HSR&D Citation Abstract
Search | Search by Center | Search by Source | Keywords in Title
Murdoch M, Kehle-Forbes S, Spoont M, Sayer NA, Noorbaloochi S, Arbisi P. Changes in Post-traumatic Stress Disorder Service Connection Among Veterans Under Age 55: An 18-Year Ecological Cohort Study. Military medicine. 2019 Dec 1; 184(11-12):715-722.
Mandatory, age-based re-evaluations for post-traumatic stress disorder (PTSD) service connection contribute substantially to the Veterans Benefits Administration's work load, accounting for almost 43% of the 168,013 assessments for PTSD disability done in Fiscal Year 2017 alone. The impact of these re-evaluations on Veterans' disability benefits has not been described.
MATERIALS AND METHODS:
The study is an 18-year, ecological, ambispective cohort of 620 men and 970 women receiving Department of Veterans Affairs PTSD disability benefits. Veterans were representatively sampled within gender; all were eligible for PTSD disability re-evaluations at least once because of age. Outcomes included the percentage whose PTSD service connection was discontinued, reduced, re-instated, or restored. We also examined total disability ratings among those with discontinued or reduced PTSD service connection. Subgroup analyses examined potential predictors of discontinued PTSD service connection, including service era, race/ethnicity, trauma exposure type, and chart diagnoses of PTSD or serious mental illness. Our institution's Internal Review Board reviewed and approved the study.
Over the 18 years, 32 (5.2%) men and 180 (18.6%) women had their PTSD service connection discontinued; among them, the reinstatement rate was 50% for men and 34.3% for women. Six men (1%) and 23 (2.4%) women had their PTSD disability ratings reduced; ratings were restored for 50.0% of men and 57.1% of women. Overall, Veterans who lost their PTSD service connection tended to maintain or increase their total disability rating. Predictors of discontinued PTSD service connection for men were service after the Vietnam Conflict and not having a Veterans Health Administration chart diagnosis of PTSD; for women, predictors were African American or black race, Hispanic ethnicity, no combat or military sexual assault history, no chart diagnosis of PTSD, and persistent serious mental illness. However, compared to other women who lost their PTSD service connection, African American and Hispanic women, women with no combat or military sexual assault history, and women with persistent serious illness had higher mean total disability ratings. For both men and women who lost their PTSD service connection, those without a PTSD chart diagnosis had lower mean total disability ratings than did their counterparts.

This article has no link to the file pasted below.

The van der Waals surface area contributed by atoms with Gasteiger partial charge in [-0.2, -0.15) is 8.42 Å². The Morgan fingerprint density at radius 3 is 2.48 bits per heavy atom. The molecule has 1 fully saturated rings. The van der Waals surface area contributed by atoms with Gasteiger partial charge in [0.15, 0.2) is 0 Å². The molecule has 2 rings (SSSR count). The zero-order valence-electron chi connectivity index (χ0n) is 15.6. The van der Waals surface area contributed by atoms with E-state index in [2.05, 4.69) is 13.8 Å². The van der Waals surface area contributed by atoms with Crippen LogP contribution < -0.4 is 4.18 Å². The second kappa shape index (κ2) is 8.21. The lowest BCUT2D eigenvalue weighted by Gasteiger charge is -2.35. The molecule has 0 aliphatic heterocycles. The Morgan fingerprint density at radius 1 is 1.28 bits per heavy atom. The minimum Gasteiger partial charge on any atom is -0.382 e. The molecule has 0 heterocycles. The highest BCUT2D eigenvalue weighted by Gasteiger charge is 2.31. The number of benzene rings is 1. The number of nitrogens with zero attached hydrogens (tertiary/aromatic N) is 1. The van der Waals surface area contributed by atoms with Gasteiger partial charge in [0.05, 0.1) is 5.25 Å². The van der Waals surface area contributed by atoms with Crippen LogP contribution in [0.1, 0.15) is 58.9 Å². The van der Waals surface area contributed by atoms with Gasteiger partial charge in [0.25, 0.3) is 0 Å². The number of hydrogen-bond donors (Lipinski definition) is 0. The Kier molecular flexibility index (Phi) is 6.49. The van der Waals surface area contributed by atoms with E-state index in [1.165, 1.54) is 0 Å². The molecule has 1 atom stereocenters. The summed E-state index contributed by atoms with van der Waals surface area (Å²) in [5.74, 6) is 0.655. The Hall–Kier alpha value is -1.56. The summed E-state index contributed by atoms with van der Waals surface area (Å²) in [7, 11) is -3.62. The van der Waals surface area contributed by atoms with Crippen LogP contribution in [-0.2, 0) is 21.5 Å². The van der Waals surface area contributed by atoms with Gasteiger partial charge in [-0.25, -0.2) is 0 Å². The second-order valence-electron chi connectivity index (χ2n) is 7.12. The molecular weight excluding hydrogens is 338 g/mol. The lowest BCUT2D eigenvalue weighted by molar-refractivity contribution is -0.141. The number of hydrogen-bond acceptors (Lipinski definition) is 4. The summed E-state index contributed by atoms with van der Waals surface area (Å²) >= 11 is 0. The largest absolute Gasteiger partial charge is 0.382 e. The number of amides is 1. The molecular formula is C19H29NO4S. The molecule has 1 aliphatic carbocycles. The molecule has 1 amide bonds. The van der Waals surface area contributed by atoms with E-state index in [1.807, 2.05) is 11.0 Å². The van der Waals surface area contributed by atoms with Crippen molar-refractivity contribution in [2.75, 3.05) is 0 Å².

Particularly for men, discontinuing or reducing PTSD service connection in this cohort was rare and often reversed. Regardless of gender, most Veterans with discontinued PTSD service connection did not experience reductions in their overall, total disability rating. Cost-benefit analyses could help determine if mandated, age-based re-evaluations of PTSD service connection are cost-effective.